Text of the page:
I don’t want to say we saw this coming. But we did.
Bitcoin’s meltdown following the sudden disappearance of one of its largest exchanges is the clearest sign yet that the economy isn’t ready for this virtual currency – or any virtual currency.
Most ominously, reports circulated that over 744,000 bitcoin -- worth US$365 million at current exchange rates and representing 6 per cent of the 12.4 million bitcoins in circulation globally -- has disappeared. An unpatched vulnerability that had been identified as early as 2011 is suspected as the weak link that allowed suspected hackers to break in.
The Tokyo-based exchange’s offices are empty, and all tweets have been removed from its Twitter feed. Its website, which had been unavailable since Tuesday, was updated Wednesday with messages from both Karpeles and the MtGox Team. Karpeles wrote despite speculation regarding MtGox and its future, he is “still in Japan, and working very hard with the support of different parties to find a solution to our recent issues.”
MtGox had already been on the ropes after announcing earlier this month that it would cease withdrawals because of persistent delays in converting bitcoin holders’ currency. U.S. federal authorities seized $5 million from the exchange last May, forcing MtGox to stop U.S. money transfers entirely.
More than a bitcoin problem
The bitcoin community blamed MtGox for the debacle, insisting the currency itself still has a bright future. Unfortunately bitcoin’s fundamental flaws transcend any one exchange, and casual observers – the mainstream consumers who could, in theory, represent bitcoin’s future – see it as yet another reason to remain on the sidelines.
As the mystery around MtGox’s difficulties deepens, it fails to mask the fact that bitcoin remains a highly-speculative instrument that lives well outside the traditional financial system’s world of asset-backed currencies and regulatory oversight. This may appeal to those who oppose the shackles of central bank-controlled finance – to seamlessly buy and sell things, or hide from the law – but it does little for typical businesses and consumers who simply want to pay and get paid in a consistent manner without worrying that the entire system will implode without warning. Balancing the budget is difficult enough without the risk of sudden devaluation, conversion delays or outright theft.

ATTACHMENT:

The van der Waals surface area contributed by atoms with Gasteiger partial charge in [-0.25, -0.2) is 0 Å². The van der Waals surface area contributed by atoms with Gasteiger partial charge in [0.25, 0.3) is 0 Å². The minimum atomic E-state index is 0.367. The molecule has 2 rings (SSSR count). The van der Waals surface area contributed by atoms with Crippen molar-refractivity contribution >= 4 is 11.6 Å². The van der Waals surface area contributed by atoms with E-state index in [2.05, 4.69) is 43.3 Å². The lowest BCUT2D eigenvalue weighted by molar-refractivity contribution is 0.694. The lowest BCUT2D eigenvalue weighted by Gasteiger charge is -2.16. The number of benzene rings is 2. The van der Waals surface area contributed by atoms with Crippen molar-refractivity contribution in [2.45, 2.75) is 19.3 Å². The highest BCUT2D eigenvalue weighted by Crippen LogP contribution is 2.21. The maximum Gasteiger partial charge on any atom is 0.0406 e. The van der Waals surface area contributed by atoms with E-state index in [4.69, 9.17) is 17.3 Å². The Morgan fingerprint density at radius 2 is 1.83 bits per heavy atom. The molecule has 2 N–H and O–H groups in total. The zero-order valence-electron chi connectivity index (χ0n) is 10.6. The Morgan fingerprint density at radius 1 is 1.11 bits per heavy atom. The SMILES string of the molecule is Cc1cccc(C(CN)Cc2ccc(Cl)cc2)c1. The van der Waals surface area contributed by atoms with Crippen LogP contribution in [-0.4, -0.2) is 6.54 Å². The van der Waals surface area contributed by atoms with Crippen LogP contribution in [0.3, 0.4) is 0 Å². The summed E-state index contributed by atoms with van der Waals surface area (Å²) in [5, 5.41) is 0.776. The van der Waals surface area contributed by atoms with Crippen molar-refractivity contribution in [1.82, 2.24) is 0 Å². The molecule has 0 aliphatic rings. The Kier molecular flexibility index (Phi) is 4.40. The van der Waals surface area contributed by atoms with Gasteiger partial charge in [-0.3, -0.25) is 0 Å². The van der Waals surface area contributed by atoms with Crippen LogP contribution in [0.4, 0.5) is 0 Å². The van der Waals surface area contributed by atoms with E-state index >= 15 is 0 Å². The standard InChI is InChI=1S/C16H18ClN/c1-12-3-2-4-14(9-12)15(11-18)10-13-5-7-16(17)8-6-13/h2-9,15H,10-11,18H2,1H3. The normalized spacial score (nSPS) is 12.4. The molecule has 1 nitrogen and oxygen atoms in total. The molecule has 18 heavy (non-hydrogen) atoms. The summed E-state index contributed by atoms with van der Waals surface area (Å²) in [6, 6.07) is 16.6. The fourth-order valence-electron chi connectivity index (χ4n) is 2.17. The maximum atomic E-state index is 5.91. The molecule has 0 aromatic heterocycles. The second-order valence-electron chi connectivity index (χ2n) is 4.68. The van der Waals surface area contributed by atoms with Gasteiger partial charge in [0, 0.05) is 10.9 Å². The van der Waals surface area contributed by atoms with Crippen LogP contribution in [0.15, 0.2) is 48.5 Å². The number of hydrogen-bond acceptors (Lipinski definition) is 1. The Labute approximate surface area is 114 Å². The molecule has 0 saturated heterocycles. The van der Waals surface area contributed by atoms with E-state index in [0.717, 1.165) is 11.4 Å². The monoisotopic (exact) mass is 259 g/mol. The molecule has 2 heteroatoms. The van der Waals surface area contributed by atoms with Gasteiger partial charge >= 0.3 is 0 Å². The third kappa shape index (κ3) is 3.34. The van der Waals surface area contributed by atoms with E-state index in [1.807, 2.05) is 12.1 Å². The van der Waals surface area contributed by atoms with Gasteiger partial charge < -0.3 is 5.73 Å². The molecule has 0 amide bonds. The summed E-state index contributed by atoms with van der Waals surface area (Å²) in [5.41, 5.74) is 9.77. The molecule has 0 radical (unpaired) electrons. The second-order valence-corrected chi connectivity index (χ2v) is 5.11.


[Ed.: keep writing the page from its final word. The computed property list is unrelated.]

For now, a limited-availability currency subject to double-digit swings in valuation on the whims of speculative investors has little mainstream appeal. Bitcoin’s complete disconnection from monetary or fiscal policy dooms it to the fringe of an economy that still doesn’t know whether to classify it as a de facto currency or a somewhat promising new payment technology. Until the sharp edges of cryptocurrencies are filed down somewhat – and until governments figure out a way to bring it under some form of regulatory oversight without killing what makes virtual currency appealing in the first place – the space will remain the domain of risk-tolerant speculators.
Ignoring the greater need
The MtGox public-relations pickle unfortunately deflects attention away from why virtual currencies are needed in the first place. Technologically advanced currencies like bitcoin, litecoin, namecoin and others could – and should – drag the financial system into the 21st century.
Instead, mismanaged exchanges and opportunistic hackers are turning bitcoin, the cryptocurrency poster child, into a no-fly zone for anyone who doesn’t want to get burned. The MtGox flameout is damaging enough to bitcoin’s brand that virtual currency as a whole will take that much longer to become a factor in the broader economy.
Carmi Levy is a London, Ont.-based independent technology analyst and journalist. The opinions expressed are his own. firstname.lastname@example.org